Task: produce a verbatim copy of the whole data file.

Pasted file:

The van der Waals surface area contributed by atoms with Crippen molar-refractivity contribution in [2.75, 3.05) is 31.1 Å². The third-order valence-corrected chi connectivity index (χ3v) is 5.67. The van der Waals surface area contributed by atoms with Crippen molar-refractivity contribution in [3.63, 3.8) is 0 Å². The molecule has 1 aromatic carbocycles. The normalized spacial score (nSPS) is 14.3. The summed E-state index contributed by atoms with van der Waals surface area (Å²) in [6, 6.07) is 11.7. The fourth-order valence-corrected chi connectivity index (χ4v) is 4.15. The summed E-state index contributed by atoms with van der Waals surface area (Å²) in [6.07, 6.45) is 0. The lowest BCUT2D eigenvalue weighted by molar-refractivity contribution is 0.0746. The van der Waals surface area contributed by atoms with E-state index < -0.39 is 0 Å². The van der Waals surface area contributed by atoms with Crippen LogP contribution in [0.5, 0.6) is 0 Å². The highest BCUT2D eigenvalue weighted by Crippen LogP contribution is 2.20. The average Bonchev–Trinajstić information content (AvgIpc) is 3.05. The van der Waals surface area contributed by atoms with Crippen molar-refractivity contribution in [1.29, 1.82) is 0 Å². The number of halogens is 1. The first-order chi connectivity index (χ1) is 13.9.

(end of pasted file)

The van der Waals surface area contributed by atoms with Crippen molar-refractivity contribution in [2.75, 3.05) is 31.1 Å². The third-order valence-corrected chi connectivity index (χ3v) is 5.67. The van der Waals surface area contributed by atoms with Crippen molar-refractivity contribution in [3.63, 3.8) is 0 Å². The molecule has 1 aromatic carbocycles. The normalized spacial score (nSPS) is 14.3. The summed E-state index contributed by atoms with van der Waals surface area (Å²) in [6, 6.07) is 11.7. The fourth-order valence-corrected chi connectivity index (χ4v) is 4.15. The summed E-state index contributed by atoms with van der Waals surface area (Å²) in [6.07, 6.45) is 0. The lowest BCUT2D eigenvalue weighted by molar-refractivity contribution is 0.0746. The van der Waals surface area contributed by atoms with E-state index < -0.39 is 0 Å². The van der Waals surface area contributed by atoms with Crippen LogP contribution in [0.5, 0.6) is 0 Å². The highest BCUT2D eigenvalue weighted by Crippen LogP contribution is 2.20. The average Bonchev–Trinajstić information content (AvgIpc) is 3.05. The van der Waals surface area contributed by atoms with Crippen molar-refractivity contribution in [1.29, 1.82) is 0 Å². The number of halogens is 1. The first-order chi connectivity index (χ1) is 13.9.